Tag Archives: rules

416. Toxic Love


Life is the game, love is the trophy. Life has ‘rules’, but love works well without restraints, restrictions, and rules but most of all without competition.

Men expect to compete with men. They dislike competing with women and will not do it long with their own. They discourage easily, because the male nature is made to compete with men.

Men don’t love competitors, but they do find them companionable. So, early marital stages can go well. But with a competitive woman, a man learns quickly that he can never measure up; she always finds a way to win. She overrides or demeans his decisions in domains he considers his own.

A competing wife prevents her man from getting to deep and abiding love for her. She short-circuits his heart strings. She makes their relationship a rivalry, and he loses interest in being responsible. With a weakened sense of responsibility for his domain, his love for her doesn’t grow into the enduring kind that lasts.  

So, he gets fed up, splits up, and looks for another woman. He expects to find the same thing, so, he’ll accept infatuation and lust as prelude to shack up but not true love so essential for successful marriage. Burned once, etc….

Leave a comment

Filed under How she loses, Uncategorized

256. Newlywed Bonding #6 — Blessings


Just the term ‘budgeting’ scares some people. Like other processes, however, it can be learned by experimenting and mastered through practice. Newlyweds have four strengths to guide them:

1.     Some income. (It’s usually not enough, so spending control can be critical to avoid great indebtedness just getting settled into marriage.)

2.     Mutual interest to have enough money for a good life together.

3.     Two different and talented minds operating with joint purpose to succeed in marriage. When those minds operate as one in financial matters, wealth grows.

4.     Mental flexibility. A spouse can suppress the urges for impulse buying, compulsive shopping, and instant gratification when they have something bigger to live up to—for example, rewards that flow out of budgeting rules designed to overwhelm such bad habits.

So, as newlywed couple, wherever you’re at, do the best you can with what you’ve got. Think control before spending instead of the reverse.

More follows in future posts.

[More about newlyweds appears at posts 256, 247, 242, 230 and 224. Scroll down or search by number with dot and space following it.]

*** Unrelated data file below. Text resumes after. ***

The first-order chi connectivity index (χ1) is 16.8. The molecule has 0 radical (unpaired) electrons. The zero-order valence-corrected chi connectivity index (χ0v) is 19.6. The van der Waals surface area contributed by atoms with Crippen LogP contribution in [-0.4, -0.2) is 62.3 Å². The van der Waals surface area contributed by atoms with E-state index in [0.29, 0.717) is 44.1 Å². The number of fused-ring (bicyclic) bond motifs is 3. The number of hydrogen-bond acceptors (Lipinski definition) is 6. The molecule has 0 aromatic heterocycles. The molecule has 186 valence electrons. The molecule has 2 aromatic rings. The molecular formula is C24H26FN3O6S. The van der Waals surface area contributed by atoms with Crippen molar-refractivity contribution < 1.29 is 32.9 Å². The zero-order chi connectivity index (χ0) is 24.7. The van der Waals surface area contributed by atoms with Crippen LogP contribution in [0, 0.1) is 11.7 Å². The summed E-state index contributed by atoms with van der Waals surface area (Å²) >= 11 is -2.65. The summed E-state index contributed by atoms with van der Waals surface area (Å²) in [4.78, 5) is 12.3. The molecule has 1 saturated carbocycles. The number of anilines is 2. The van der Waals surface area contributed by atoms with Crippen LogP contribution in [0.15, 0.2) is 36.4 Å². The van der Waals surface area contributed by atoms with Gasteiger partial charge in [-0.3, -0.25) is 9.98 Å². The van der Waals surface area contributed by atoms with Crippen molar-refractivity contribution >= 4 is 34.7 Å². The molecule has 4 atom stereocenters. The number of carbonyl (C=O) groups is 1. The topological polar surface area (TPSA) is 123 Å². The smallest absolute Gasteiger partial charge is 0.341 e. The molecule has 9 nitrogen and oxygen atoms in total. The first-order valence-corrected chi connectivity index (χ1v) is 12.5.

Leave a comment

Filed under How she wins, Uncategorized

230. Newlywed Bonding #2 —Virtue as glue


Newlywed life should not be about surviving storms, but learning how to dance in the rain. The dance instructor is virtue. Her gown is adorable femininity. His tux is admirable manliness. Dance shoes are their characters. The dance floor is home.

Daily pressures threaten every home. ‘Virtuous behavior’, as defined in this and future posts, glue a marriage by overcoming daily shock and awe. Couples make it happen, if they identify and dedicate inside defenses against outside threats.

The first and most important defense is this: Live up to things bigger than spouse, self, and even togetherness. This puts each spouse on the right road to virtuous behavior in the home.

Two strategies enable it: Worship God first, honor spouse second, and rank self as next in line. Belief in this ‘chain of command’ solidifies emotions around what’s most important to each spouse.

The second strategy is this: Create a series of principles and rules that lead to goal achievement and squabble prevention. Three arenas are the most vital: respect, money, and teamwork.

Each will be described in future posts. Not as advice, but as concepts that can work. Not as requirements, but as options for newlyweds to choose and use as they see fit.

When a couple can define and adhere to standards and expectations of their own making —aka virtues—then they breed complementary, cooperative, and compatible behavior. It’s the essence of marital glue and the driving force behind hopes and dreams.

[This newlywed series starts at post 224. Scroll down or search by number with dot and space following it.]

 

 

 

 

1 Comment

Filed under How she wins, Uncategorized